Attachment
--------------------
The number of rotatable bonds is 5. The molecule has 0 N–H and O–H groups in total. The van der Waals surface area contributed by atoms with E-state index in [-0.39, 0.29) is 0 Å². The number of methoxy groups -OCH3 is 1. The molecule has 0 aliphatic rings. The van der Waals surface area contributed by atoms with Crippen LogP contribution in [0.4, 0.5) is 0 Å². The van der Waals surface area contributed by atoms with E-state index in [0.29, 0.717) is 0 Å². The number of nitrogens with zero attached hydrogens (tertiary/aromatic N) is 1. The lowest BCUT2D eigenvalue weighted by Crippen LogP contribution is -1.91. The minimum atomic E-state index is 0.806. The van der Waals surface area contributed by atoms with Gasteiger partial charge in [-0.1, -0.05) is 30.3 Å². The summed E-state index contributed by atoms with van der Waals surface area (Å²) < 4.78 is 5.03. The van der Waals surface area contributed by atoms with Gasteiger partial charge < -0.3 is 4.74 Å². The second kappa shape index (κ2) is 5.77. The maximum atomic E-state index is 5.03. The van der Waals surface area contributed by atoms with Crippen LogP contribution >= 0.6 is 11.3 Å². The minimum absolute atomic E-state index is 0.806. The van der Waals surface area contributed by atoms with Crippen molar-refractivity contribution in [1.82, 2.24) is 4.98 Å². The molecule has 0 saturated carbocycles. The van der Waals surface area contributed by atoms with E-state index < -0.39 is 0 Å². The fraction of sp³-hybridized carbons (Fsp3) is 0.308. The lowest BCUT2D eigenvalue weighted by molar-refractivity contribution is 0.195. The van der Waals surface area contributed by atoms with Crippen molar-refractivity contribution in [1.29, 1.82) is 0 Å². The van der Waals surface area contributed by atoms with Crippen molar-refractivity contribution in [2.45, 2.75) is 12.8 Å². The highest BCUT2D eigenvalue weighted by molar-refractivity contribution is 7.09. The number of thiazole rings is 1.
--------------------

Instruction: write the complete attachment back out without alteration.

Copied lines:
The number of rotatable bonds is 5. The molecule has 0 N–H and O–H groups in total. The van der Waals surface area contributed by atoms with E-state index in [-0.39, 0.29) is 0 Å². The number of methoxy groups -OCH3 is 1. The molecule has 0 aliphatic rings. The van der Waals surface area contributed by atoms with Crippen LogP contribution in [0.4, 0.5) is 0 Å². The van der Waals surface area contributed by atoms with E-state index in [0.29, 0.717) is 0 Å². The number of nitrogens with zero attached hydrogens (tertiary/aromatic N) is 1. The lowest BCUT2D eigenvalue weighted by Crippen LogP contribution is -1.91. The minimum atomic E-state index is 0.806. The van der Waals surface area contributed by atoms with Gasteiger partial charge in [-0.1, -0.05) is 30.3 Å². The summed E-state index contributed by atoms with van der Waals surface area (Å²) < 4.78 is 5.03. The van der Waals surface area contributed by atoms with Gasteiger partial charge < -0.3 is 4.74 Å². The second kappa shape index (κ2) is 5.77. The maximum atomic E-state index is 5.03. The van der Waals surface area contributed by atoms with Crippen LogP contribution >= 0.6 is 11.3 Å². The minimum absolute atomic E-state index is 0.806. The van der Waals surface area contributed by atoms with Crippen molar-refractivity contribution in [1.82, 2.24) is 4.98 Å². The molecule has 0 saturated carbocycles. The van der Waals surface area contributed by atoms with E-state index < -0.39 is 0 Å². The fraction of sp³-hybridized carbons (Fsp3) is 0.308. The lowest BCUT2D eigenvalue weighted by molar-refractivity contribution is 0.195. The van der Waals surface area contributed by atoms with Crippen molar-refractivity contribution in [1.29, 1.82) is 0 Å². The van der Waals surface area contributed by atoms with Crippen molar-refractivity contribution in [2.45, 2.75) is 12.8 Å². The highest BCUT2D eigenvalue weighted by molar-refractivity contribution is 7.09. The number of thiazole rings is 1.